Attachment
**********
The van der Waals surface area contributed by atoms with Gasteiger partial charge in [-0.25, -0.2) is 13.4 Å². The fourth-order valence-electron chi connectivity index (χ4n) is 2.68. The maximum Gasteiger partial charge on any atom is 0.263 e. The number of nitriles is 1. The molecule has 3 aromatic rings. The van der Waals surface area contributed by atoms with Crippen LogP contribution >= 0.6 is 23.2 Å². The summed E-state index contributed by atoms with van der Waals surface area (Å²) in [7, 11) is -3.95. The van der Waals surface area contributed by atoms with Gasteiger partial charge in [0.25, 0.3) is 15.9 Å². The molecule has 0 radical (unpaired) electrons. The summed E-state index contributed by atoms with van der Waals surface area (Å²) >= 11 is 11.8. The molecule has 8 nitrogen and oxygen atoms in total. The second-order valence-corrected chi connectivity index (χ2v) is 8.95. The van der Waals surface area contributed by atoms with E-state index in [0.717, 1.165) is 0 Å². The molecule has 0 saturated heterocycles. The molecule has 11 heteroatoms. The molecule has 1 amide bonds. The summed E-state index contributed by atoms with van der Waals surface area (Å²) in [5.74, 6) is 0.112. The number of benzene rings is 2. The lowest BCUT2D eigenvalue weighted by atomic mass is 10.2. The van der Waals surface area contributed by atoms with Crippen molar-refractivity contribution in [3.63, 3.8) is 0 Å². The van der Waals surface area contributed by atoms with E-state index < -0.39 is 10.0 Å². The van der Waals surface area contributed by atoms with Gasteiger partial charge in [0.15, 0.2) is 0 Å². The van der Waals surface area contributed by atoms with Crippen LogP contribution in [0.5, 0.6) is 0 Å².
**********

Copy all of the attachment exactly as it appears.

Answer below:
The van der Waals surface area contributed by atoms with Gasteiger partial charge in [-0.25, -0.2) is 13.4 Å². The fourth-order valence-electron chi connectivity index (χ4n) is 2.68. The maximum Gasteiger partial charge on any atom is 0.263 e. The number of nitriles is 1. The molecule has 3 aromatic rings. The van der Waals surface area contributed by atoms with Crippen LogP contribution >= 0.6 is 23.2 Å². The summed E-state index contributed by atoms with van der Waals surface area (Å²) in [7, 11) is -3.95. The van der Waals surface area contributed by atoms with Gasteiger partial charge in [0.25, 0.3) is 15.9 Å². The molecule has 0 radical (unpaired) electrons. The summed E-state index contributed by atoms with van der Waals surface area (Å²) >= 11 is 11.8. The molecule has 8 nitrogen and oxygen atoms in total. The second-order valence-corrected chi connectivity index (χ2v) is 8.95. The van der Waals surface area contributed by atoms with E-state index in [0.717, 1.165) is 0 Å². The molecule has 0 saturated heterocycles. The molecule has 11 heteroatoms. The molecule has 1 amide bonds. The summed E-state index contributed by atoms with van der Waals surface area (Å²) in [5.74, 6) is 0.112. The number of benzene rings is 2. The lowest BCUT2D eigenvalue weighted by atomic mass is 10.2. The van der Waals surface area contributed by atoms with Crippen molar-refractivity contribution in [3.63, 3.8) is 0 Å². The van der Waals surface area contributed by atoms with E-state index < -0.39 is 10.0 Å². The van der Waals surface area contributed by atoms with Gasteiger partial charge in [0.15, 0.2) is 0 Å². The van der Waals surface area contributed by atoms with Crippen LogP contribution in [0.5, 0.6) is 0 Å².